Welcome to my adventure. This blog started out focused on parenting and school but now that Katie's nearly baked, it's way more about me these days. My experiences, more likely my point of view and good times to share.
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Friday, January 14, 2011

Out Here in The Middle: Changing America One Parent at a Time

Patricia Heaton as Frankie Heck on ABC's The Middle.
I was extremely moved by the events in Arizona last weekend (and this week). I listened to President Obama's speech, hanging on every word about the incredible people who died and those who survived the brutal attack. And I have been caught up in the national frustration this week of those of us who want everyone to settle down.
"All of us -- we should do everything we can to make sure this country lives up to our children's expectations." - Barack Obama (transcript)
I feel like Patricia Heaton's character, Frankie Heck caught in The Middle. The show often opens with; "out here in The Middle..." referring not just to the middle of our country but also to the great unwashed masses of us who are simply doing our best to live day to day, trying to raise our children with good values with a hope they will be positive contributors to society; so much like those people in Arizona simply attending a political get-together.

I feel like Frankie Heck because I have no idea how to have an impact on my world beyond my small sphere of influence. I don't want people to stop having opinions - I actually love a good debate. But I would like to regain our civility. And I do want us to live up to my daughter's expectations. Just like Frankie who goes out of her way to make sure she's there for Sue's cross country track meet - no matter what she has to sacrifice to do it.

So I wonder, given this situation, what would Frankie do? And I realize, she would look at this situation the same way so many of us would: I need to operate within my sphere of influence. Based on that, I came up with a short list of things I can actually do:
  1. Turn off morning news shows. The network morning shows focus on the vitriol as entertainment. Don't think so? Take a closer look. I want Katie to know about the news, I don't want her to hear pundits and talking heads speculating and sparring. I used to have GMA on in the morning while we got ready. No more.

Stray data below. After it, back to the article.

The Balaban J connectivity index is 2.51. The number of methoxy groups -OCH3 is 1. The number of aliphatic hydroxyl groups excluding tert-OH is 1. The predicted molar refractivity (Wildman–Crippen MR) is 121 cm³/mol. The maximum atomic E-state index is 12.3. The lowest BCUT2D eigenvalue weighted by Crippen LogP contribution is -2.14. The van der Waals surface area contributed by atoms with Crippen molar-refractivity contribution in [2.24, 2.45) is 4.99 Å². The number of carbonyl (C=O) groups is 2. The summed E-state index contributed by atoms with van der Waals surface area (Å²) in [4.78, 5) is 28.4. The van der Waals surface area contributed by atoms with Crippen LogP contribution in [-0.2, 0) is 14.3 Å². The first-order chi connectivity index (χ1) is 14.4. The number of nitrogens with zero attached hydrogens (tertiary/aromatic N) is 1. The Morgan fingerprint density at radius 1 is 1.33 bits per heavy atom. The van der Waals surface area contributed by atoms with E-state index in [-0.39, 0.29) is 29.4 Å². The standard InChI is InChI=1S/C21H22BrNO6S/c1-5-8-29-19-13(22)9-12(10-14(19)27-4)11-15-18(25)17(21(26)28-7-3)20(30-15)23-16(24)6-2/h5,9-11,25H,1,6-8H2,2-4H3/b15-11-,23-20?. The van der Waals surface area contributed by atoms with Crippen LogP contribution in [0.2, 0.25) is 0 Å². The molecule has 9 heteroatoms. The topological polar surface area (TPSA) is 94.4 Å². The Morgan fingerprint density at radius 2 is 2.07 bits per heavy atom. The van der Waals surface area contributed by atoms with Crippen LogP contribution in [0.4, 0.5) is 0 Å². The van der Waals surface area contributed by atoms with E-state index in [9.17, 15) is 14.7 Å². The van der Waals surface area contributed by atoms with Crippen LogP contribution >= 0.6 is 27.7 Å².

2. Stop rewarding bad behavior. I am simply not going to support television people, radio people and others who offer no substance but a lot of hype. I have my list of who they are; you can choose your targets, but either way you slice it they need to be turned off. They don't need to be on in my home. And if enough of us turn them off, they won't sell advertising and maybe, just maybe, they will go away all-together.

  3. I vow to limit my vitriol. Most parenting is modeling. So I am making a concerted effort to monitor my reactions. When I disagree with someone, I am trying not to use a label (eg "that idiot") and focus on explaining why I disagree. I am hoping Katie will learn more about my thought process and less about my extensive "off color" vocabulary.
Obama ended his speech speaking about little Christina who died so tragically last weekend. He spoke of the book being written about the children born on 9/11. He said:
"Christina was given to us on September 11th, 2001, one of 50 babies born that day to be pictured in a book called "Faces of Hope." On either side of her photo in that book were simple wishes for a child's life. "I hope you help those in need," read one. "I hope you know all of the words to the National Anthem and sing it with your hand over your heart. I hope you jump in rain puddles."
If there are rain puddles in heaven, Christina is jumping in them today. And here on Earth, we place our hands over our hearts, and commit ourselves as Americans to forging a country that is forever worthy of her gentle, happy spirit."
My hand is over my heart. I am committed to working toward this goal. I look forward to having you join me - out here in the middle.

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Here's something to remind you of connection we share with our children:

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